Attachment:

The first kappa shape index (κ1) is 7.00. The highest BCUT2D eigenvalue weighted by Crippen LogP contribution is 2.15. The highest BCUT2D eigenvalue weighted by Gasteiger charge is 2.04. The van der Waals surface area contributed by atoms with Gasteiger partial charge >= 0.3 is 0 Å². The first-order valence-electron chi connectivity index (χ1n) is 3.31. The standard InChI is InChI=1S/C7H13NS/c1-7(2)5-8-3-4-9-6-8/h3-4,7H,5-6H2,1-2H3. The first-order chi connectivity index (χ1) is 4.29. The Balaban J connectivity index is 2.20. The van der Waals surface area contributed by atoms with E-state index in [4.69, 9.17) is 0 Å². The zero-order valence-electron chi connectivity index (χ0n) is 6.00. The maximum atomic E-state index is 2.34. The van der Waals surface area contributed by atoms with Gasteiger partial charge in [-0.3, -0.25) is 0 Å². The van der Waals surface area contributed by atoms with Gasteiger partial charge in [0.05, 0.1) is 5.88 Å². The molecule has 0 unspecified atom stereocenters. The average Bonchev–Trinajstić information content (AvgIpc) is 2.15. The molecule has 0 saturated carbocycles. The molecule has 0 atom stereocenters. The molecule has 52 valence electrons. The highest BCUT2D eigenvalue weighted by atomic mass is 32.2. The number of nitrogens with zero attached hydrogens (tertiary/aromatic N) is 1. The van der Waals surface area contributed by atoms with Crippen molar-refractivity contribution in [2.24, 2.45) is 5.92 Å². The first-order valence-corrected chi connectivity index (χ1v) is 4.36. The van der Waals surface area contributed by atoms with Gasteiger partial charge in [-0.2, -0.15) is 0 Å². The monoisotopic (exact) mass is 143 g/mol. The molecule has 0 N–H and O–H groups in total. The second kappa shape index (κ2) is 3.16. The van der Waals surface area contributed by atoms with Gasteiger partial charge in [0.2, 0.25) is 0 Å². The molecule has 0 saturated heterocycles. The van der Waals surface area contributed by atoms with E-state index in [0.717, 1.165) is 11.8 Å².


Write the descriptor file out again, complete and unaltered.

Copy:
The first kappa shape index (κ1) is 7.00. The highest BCUT2D eigenvalue weighted by Crippen LogP contribution is 2.15. The highest BCUT2D eigenvalue weighted by Gasteiger charge is 2.04. The van der Waals surface area contributed by atoms with Gasteiger partial charge >= 0.3 is 0 Å². The first-order valence-electron chi connectivity index (χ1n) is 3.31. The standard InChI is InChI=1S/C7H13NS/c1-7(2)5-8-3-4-9-6-8/h3-4,7H,5-6H2,1-2H3. The first-order chi connectivity index (χ1) is 4.29. The Balaban J connectivity index is 2.20. The van der Waals surface area contributed by atoms with E-state index in [4.69, 9.17) is 0 Å². The zero-order valence-electron chi connectivity index (χ0n) is 6.00. The maximum atomic E-state index is 2.34. The van der Waals surface area contributed by atoms with Gasteiger partial charge in [-0.3, -0.25) is 0 Å². The van der Waals surface area contributed by atoms with Gasteiger partial charge in [0.05, 0.1) is 5.88 Å². The molecule has 0 unspecified atom stereocenters. The average Bonchev–Trinajstić information content (AvgIpc) is 2.15. The molecule has 0 saturated carbocycles. The molecule has 0 atom stereocenters. The molecule has 52 valence electrons. The highest BCUT2D eigenvalue weighted by atomic mass is 32.2. The number of nitrogens with zero attached hydrogens (tertiary/aromatic N) is 1. The van der Waals surface area contributed by atoms with Crippen molar-refractivity contribution in [2.24, 2.45) is 5.92 Å². The first-order valence-corrected chi connectivity index (χ1v) is 4.36. The van der Waals surface area contributed by atoms with Gasteiger partial charge in [-0.2, -0.15) is 0 Å². The monoisotopic (exact) mass is 143 g/mol. The molecule has 0 N–H and O–H groups in total. The second kappa shape index (κ2) is 3.16. The van der Waals surface area contributed by atoms with Gasteiger partial charge in [0.2, 0.25) is 0 Å². The molecule has 0 saturated heterocycles. The van der Waals surface area contributed by atoms with E-state index in [0.717, 1.165) is 11.8 Å².